Airbnb is fighting for its survival in New York. Last week, Governor Cuomo signed a bill into law which would put hefty financial penalties on people who advertise short-term illegal apartment rentals on the web.

That could lead to a sharp drop in the number of active listings on Airbnb, the biggest platform for short-term rentals.

Airbnb says it will challenge the law, and has requested a temporary restraining order, saying the new law would cause the company “irreparable harm.” Below is an email Airbnb is sending to his host to fight the city together.

Dear Julia,
We have important news to share with our hosts in New York.
On Friday, Governor Andrew Cuomo signed an anti-home sharing bill into law. Unfortunately, this ignored the voices of tens of thousands of New Yorkers who rent their own homes to make ends meet. Various news reports, including editorials in the New York Daily News and the New York Post, described the bill as being the product of a special interest backroom deal where the public did not have an opportunity to participate in the process. A majority of New Yorkers have embraced responsible home sharing, and we will continue to fight for a smart policy solution that works for everyone.
For so many of you who are listing shared spaces and private rooms, the new law does not impact your ability to continue sharing your permanent homes. The new law also doesn’t prohibit advertising entire home listings in 1–2 family homes or any rentals for 30 days or more. However, it does prohibit advertising short-term rentals that violate the State’s Multiple Dwelling Law, namely, entire home listings for less than 30 days in multiple dwelling buildings (three-plus family units) categorized as “Class A” in New York City (e.g., tenements, apartment houses).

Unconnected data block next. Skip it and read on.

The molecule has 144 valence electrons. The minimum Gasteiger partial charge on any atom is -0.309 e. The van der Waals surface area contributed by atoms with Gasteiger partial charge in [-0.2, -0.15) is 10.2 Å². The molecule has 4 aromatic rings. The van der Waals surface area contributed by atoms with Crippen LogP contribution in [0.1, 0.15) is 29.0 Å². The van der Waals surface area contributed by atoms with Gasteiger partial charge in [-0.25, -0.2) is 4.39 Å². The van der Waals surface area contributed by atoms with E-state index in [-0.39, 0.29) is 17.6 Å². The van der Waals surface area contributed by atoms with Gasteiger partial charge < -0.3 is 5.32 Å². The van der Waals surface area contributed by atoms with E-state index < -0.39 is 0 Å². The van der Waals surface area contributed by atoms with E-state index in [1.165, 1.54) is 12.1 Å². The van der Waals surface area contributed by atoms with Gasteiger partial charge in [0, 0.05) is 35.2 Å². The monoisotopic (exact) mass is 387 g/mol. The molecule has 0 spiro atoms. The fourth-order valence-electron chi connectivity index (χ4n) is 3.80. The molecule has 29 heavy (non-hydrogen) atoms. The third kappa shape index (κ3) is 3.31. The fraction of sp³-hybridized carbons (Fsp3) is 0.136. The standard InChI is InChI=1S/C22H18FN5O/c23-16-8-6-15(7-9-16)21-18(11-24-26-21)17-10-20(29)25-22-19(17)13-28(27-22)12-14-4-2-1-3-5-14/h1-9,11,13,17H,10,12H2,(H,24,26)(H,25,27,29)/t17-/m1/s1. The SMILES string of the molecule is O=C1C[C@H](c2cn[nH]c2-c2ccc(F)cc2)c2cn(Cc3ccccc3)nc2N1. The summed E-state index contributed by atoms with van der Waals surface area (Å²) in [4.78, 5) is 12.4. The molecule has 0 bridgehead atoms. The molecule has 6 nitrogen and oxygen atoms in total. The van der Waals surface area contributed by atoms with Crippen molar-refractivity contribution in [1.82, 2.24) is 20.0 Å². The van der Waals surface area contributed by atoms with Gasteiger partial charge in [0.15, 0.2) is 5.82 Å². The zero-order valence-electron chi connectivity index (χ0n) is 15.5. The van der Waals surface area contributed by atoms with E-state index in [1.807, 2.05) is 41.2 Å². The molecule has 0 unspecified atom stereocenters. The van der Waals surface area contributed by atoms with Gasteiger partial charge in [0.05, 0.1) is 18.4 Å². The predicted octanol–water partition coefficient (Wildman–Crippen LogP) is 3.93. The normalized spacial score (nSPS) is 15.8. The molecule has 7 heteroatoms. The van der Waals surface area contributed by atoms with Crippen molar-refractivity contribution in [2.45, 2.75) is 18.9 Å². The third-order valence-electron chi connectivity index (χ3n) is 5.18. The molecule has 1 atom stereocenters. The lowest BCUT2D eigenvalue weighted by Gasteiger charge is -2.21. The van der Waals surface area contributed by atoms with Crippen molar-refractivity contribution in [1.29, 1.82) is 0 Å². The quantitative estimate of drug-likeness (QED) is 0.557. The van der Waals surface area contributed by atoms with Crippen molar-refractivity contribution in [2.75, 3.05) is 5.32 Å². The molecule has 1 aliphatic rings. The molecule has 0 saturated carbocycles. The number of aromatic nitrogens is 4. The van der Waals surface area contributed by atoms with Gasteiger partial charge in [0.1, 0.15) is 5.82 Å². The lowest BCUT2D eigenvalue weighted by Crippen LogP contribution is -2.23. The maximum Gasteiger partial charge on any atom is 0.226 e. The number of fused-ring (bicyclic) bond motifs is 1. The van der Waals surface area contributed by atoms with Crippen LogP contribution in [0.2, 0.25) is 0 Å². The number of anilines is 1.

Not only do we believe that this law is bad policy, but we believe that it is unlawful in the way the city intends to enforce it. That’s why we immediately filed a lawsuit challenging the act on state and federal grounds.
While the case moves forward, Airbnb is committed to working with elected officials to enact comprehensive home sharing regulations. Our proposal — Sharing for a Stronger New York — protects affordable housing by limiting hosts to sharing a single entire home listing in New York City and cracking down on commercial operators who threaten to remove housing from the permanent market. Our policy proposal protects hosts, guests, and public safety by requiring registration, insurance, and tax collection.
We invite you to join our Rally for Fair Home Sharing Regulation this Wednesday, October 26, at 11am in NYC. At the rally, hosts will be asking for the chance to meet with Governor Cuomo. Hosts never had the chance to make their voices heard when the backroom deal to punish the middle class was done, but we can still exercise our right to make clear to the Governor and others how important home sharing is to New Yorkers.
RSVP
While our community’s voice may have been locked out of the legislative process, we can still exercise our right to make clear to the Governor and others how important home sharing is as an economic lifeline to many New Yorkers.
We’re also committed to helping create the kinds of powerful experiences that happen when hosts like you share their space with people from different communities and cultures. Sharing your space while you’re present remains entirely legal and we hope everyone will consider opening their homes and connecting with travelers from around the world. Likewise, you can continue listing your home for rent so long as the rental is in a 1–2 family home or for a period of 30 days or more.
We’ll stay in close touch with you about the lawsuit and how the new law may affect you and your listing. For more information, you can read our full statement here.
Thank you for being a part of this community. And we very much appreciate how so many of you have had the courage to stand up and fight for the people against the powerful.
Thank you, thank you, thank you.
Sincerely,
The Airbnb Team

PS Enforcement has been postponed again.